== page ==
tokyo drifter

Pistol Operas and Puffy Cheeks: The Films of Seijun Suzuki

The cult Japanese filmmaker known for his stylish 1960s gangster films gets a 14-film retrospective at the Northwest Film Center

I used to have a laser disc collection.

Laser discs were those LP-sized silver things that Roger Ebert thought looked like the dinner service from the space ship in “Close Encounters of the Third Kind.” They played movies. (LPs are those 12” diameter chunks of petroleum that music used to come on.)

Anyway, time passed, and I, like most other movie nuts at the time, got a DVD player. (You do still remember them, right?) Eventually, I offloaded all my laser discs, except for three that I kept for purely nostalgic purposes, no longer being in possession of a laser disc player.

One was the boxed set of the original “Star Wars” trilogy, still the last time those films were officially released in their pre-“Special Edition” cuts. One was the Criterion Collection edition of “Taxi Driver,” which has a Martin Scorsese-Paul Schrader commentary track you couldn’t get anywhere else until it showed up on a Blu-ray release in 2011. And the third was (and is) Japanese director Seijun Suzuki’s batshit-crazy, black-and-white 1967 yakuza fever dream “Branded to Kill.”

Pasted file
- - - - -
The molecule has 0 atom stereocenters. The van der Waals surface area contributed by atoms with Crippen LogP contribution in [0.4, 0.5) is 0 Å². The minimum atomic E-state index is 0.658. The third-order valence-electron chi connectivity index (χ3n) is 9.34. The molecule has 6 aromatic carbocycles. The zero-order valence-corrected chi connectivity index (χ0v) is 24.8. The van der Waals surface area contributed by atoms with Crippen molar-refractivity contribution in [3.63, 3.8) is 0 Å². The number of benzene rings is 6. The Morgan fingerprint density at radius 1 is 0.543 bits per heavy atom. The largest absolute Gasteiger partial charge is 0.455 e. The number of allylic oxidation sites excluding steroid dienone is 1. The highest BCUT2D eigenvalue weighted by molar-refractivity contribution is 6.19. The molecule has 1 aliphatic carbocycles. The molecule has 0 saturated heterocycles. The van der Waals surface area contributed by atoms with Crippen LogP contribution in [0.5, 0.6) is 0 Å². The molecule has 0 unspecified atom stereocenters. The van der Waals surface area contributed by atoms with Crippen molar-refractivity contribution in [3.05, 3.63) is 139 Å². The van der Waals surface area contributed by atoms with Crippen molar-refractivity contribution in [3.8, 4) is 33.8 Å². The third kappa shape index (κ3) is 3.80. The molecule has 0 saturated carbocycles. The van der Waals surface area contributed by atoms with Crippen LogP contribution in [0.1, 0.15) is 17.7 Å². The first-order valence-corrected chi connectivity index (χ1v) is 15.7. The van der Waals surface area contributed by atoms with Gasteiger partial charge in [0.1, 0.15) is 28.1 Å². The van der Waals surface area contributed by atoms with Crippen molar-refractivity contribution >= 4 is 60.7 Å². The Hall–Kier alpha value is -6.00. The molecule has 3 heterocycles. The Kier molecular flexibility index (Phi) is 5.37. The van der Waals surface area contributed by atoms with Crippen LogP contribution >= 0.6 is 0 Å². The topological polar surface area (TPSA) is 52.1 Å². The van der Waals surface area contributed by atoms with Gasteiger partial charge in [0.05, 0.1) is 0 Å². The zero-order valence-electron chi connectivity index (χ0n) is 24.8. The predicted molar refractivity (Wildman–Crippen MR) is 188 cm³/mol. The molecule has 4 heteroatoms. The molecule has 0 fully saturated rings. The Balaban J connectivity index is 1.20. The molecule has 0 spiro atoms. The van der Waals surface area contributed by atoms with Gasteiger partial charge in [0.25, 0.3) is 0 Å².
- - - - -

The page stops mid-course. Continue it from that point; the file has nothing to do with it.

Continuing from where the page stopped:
The sleeve for the Criterion Collection laserdisc of "Branded to Kill."

The sleeve for the Criterion Collection laserdisc of “Branded to Kill.”

It’s a Criterion release, but there isn’t any fancy-pants supplemental content, merely a brief filmed interview with the director. It’s a fantastically bizarre movie, and it has a cool sleeve illustration, but that’s not why I’ve continued to hold on to this piece of media I’m sure I’ll never be able to play again. “Branded to Kill,” and Suzuki’s films in general, were revelations to me when I first saw them on VHS in the mid-1990s, proof that even after several years of hardcore cinephilia, there were still hidden nuggets galore to be unearthed.

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